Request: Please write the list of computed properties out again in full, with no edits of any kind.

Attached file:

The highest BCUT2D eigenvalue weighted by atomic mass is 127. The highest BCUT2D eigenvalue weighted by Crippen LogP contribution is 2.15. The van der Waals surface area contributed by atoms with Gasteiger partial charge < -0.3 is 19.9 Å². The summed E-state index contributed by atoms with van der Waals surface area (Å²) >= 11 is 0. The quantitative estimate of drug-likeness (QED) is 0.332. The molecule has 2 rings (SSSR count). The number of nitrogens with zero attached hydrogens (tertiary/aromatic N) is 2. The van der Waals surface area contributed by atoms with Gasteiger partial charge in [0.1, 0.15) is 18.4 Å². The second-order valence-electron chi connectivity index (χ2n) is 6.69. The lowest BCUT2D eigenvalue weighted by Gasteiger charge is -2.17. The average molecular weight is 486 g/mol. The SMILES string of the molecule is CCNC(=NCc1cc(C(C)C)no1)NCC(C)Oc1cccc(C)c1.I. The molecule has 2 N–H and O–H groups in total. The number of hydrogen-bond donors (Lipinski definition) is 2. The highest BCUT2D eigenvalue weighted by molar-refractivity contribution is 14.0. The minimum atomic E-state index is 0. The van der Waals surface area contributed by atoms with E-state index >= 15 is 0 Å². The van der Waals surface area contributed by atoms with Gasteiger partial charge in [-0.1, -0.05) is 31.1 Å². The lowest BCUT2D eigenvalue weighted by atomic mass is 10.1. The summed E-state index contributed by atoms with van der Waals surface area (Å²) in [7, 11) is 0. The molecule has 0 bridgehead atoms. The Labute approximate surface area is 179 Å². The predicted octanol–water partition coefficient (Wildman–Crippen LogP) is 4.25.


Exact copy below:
The highest BCUT2D eigenvalue weighted by atomic mass is 127. The highest BCUT2D eigenvalue weighted by Crippen LogP contribution is 2.15. The van der Waals surface area contributed by atoms with Gasteiger partial charge < -0.3 is 19.9 Å². The summed E-state index contributed by atoms with van der Waals surface area (Å²) >= 11 is 0. The quantitative estimate of drug-likeness (QED) is 0.332. The molecule has 2 rings (SSSR count). The number of nitrogens with zero attached hydrogens (tertiary/aromatic N) is 2. The van der Waals surface area contributed by atoms with Gasteiger partial charge in [0.1, 0.15) is 18.4 Å². The second-order valence-electron chi connectivity index (χ2n) is 6.69. The lowest BCUT2D eigenvalue weighted by Gasteiger charge is -2.17. The average molecular weight is 486 g/mol. The SMILES string of the molecule is CCNC(=NCc1cc(C(C)C)no1)NCC(C)Oc1cccc(C)c1.I. The molecule has 2 N–H and O–H groups in total. The number of hydrogen-bond donors (Lipinski definition) is 2. The highest BCUT2D eigenvalue weighted by molar-refractivity contribution is 14.0. The minimum atomic E-state index is 0. The van der Waals surface area contributed by atoms with E-state index >= 15 is 0 Å². The van der Waals surface area contributed by atoms with Gasteiger partial charge in [-0.1, -0.05) is 31.1 Å². The lowest BCUT2D eigenvalue weighted by atomic mass is 10.1. The summed E-state index contributed by atoms with van der Waals surface area (Å²) in [7, 11) is 0. The molecule has 0 bridgehead atoms. The Labute approximate surface area is 179 Å². The predicted octanol–water partition coefficient (Wildman–Crippen LogP) is 4.25.